The Value of Contemplation in Modern Life
In 2000, I had the privilege of taking a two-week trip through the ancient sacred sites of Ireland as part of a tour group. We had a tremendous guide named Mark who was well versed in the lore, fact and fiction of pre-historic religious sites as well as the early Christian sites. One of the sites that caught my imagination was Skellig Michael, a medieval (6th and 8th centuries C.E.) monastery and hermitage. Legend has it that the sacred and secular literature of Europe was saved during the Dark Ages by the monks who collected, preserved and protected those writings which had been brought to them for preservation while Europe was in turmoil. Thomas Cahill’s How the Irish Saved Civilization expresses that point of view. While some critics doubt the accuracy of his proposition, there probably is some merit in the idea that those individuals did indeed protect knowledge that could have been lost during the time when Europe was not valuing education and learning as much as they might have previously.
Typical functions of a monastic community include prayer, worship, service and contemplation. So what is this thing called contemplation? Thich Nhat Hanh’s mindfulness meditation practice (in box to right) is a gentle and generous example of a contemplative practice that is centered in the body. Father Richard Rohr makes it a larger practice when he says, “Everything you do is connected in loving union with the moment, with whatever is in front of you. That’s contemplation.” So, how can this translate in modern life?
In his poem “If” Rudyard Kipling wrote, “If you can keep your head when all about you are losing theirs and blaming it on you, If you can trust yourself when all men doubt you, But make allowance for their doubting too. If you can wait and not be tired by waiting, Or being lied about, don’t deal in lies, Or being hated, don’t give way to hating…” His concluding couplet, “Yours is the Earth and everything that’s in it, And—which is more—you’ll be a Man, my son!”, has more to do with recognizing how much we each are responsible for our point of view in our world than it has to do with any specific gender reference.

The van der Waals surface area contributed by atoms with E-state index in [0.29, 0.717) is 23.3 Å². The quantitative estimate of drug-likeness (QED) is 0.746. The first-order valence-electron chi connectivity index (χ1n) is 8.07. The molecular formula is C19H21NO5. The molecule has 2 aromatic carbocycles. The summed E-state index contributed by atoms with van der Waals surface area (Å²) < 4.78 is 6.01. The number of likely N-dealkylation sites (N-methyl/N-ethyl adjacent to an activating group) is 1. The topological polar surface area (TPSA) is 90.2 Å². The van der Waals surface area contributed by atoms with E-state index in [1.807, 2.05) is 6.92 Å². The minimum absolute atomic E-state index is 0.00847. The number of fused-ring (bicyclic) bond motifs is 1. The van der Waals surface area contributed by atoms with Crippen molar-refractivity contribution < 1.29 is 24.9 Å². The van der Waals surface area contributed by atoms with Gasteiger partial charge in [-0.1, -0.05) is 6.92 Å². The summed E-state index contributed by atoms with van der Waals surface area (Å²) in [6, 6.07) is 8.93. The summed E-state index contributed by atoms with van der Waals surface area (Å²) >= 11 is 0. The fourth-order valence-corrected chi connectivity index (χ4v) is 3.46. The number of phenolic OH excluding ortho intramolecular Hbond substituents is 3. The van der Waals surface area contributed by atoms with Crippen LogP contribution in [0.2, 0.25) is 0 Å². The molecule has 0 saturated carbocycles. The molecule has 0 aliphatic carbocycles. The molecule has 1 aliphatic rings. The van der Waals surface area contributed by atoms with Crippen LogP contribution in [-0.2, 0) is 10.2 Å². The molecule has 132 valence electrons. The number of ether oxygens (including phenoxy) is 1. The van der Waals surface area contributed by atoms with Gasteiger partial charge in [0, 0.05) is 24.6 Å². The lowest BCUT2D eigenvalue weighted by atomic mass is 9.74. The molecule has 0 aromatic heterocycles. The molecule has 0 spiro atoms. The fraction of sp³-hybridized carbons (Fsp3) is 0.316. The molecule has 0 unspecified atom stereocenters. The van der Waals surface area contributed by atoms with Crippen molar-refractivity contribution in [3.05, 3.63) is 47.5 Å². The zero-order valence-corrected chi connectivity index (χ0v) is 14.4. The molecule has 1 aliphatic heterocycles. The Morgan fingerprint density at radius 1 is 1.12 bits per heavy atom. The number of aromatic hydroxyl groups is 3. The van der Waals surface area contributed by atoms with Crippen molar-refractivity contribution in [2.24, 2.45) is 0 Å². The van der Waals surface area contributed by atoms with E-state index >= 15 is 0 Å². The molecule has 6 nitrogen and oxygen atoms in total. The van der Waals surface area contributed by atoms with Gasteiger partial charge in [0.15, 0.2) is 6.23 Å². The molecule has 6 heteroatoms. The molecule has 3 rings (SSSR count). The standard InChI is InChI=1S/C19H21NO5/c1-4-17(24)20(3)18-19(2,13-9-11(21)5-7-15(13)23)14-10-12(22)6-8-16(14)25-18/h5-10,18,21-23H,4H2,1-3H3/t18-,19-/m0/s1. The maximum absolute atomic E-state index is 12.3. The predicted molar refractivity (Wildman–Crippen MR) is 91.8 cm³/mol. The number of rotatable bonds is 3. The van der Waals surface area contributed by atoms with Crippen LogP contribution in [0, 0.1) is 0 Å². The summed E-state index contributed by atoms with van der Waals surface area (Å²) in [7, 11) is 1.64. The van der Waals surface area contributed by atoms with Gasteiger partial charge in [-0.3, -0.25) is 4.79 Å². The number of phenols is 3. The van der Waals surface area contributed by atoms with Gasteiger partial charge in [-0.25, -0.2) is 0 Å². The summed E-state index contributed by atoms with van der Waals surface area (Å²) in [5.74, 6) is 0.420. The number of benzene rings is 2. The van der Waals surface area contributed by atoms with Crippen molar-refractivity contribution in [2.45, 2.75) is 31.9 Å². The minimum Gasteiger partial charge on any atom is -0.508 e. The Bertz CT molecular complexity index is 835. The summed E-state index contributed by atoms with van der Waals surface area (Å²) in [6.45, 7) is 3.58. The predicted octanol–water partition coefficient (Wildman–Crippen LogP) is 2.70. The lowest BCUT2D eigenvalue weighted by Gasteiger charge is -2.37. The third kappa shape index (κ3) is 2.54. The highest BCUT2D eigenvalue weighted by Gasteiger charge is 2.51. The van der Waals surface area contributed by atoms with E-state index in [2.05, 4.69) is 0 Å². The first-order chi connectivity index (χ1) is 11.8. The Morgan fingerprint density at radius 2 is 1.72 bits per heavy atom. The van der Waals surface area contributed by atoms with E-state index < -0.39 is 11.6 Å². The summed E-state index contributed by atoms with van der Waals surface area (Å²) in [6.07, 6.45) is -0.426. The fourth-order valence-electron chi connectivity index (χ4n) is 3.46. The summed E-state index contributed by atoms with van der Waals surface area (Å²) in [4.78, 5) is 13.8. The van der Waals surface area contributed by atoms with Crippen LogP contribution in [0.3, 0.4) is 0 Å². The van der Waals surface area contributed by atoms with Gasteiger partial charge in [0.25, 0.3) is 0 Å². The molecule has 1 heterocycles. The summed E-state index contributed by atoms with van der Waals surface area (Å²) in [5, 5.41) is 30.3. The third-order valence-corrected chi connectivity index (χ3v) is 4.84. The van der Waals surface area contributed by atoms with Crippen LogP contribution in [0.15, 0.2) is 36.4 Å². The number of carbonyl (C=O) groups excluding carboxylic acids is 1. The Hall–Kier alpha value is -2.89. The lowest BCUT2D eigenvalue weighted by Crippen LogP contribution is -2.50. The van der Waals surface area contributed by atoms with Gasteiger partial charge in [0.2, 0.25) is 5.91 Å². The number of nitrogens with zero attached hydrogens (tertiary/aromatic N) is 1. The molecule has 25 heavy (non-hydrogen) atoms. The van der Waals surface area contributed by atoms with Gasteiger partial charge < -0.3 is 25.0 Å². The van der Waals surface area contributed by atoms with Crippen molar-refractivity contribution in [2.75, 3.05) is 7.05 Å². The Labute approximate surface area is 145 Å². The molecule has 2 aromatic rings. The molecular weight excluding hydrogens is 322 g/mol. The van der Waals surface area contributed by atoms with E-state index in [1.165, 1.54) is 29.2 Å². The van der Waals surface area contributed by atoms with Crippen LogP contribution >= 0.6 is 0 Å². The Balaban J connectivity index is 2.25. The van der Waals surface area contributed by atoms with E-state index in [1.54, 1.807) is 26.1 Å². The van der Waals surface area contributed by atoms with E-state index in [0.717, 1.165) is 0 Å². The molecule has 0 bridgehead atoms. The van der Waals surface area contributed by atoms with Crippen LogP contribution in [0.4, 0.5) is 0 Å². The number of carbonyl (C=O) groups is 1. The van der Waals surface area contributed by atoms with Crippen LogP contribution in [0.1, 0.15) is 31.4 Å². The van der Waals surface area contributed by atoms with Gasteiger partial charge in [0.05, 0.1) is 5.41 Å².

One of the best ways we have to maintain our mental, emotional and spiritual autonomy “when all about you are losing their (heads)” is by remembering that we get to decide what to focus on, and how we choose to pay attention to our lives. This is far from a simple challenge, simply because of the extremes present in the external world today. Marcus Aurelius wrote, “You have power over your mind—not outside events. Realize this, and you will find strength.” When we repeatedly remember that we have control over our focus, we have an opportunity to see our world, not as a made-up, imaginary fantasyland, but from the point of view of the wholeness that it actually expresses.
Holmes, in The Science of Mind 200.4-201.1, wrote, “… is an experience operating through people, which does not belong to them at all. Recognize that it is neither person, place, nor thing, that there is no spiritual law to support it, that it is discord fleeing before harmony, that there is nothing but the Truth.” With Thich Nhat Hanh’s gentle encouragement we can breathe, “deep, slow, calm, ease, smile, release”, and, regardless of external conditions, have the opportunity to continuously practice the contemplative prayer of “present moment, wonderful moment.” Breathing, smiling, and remembering the Truth, I move forward in my life.
–Rev Janis Farmer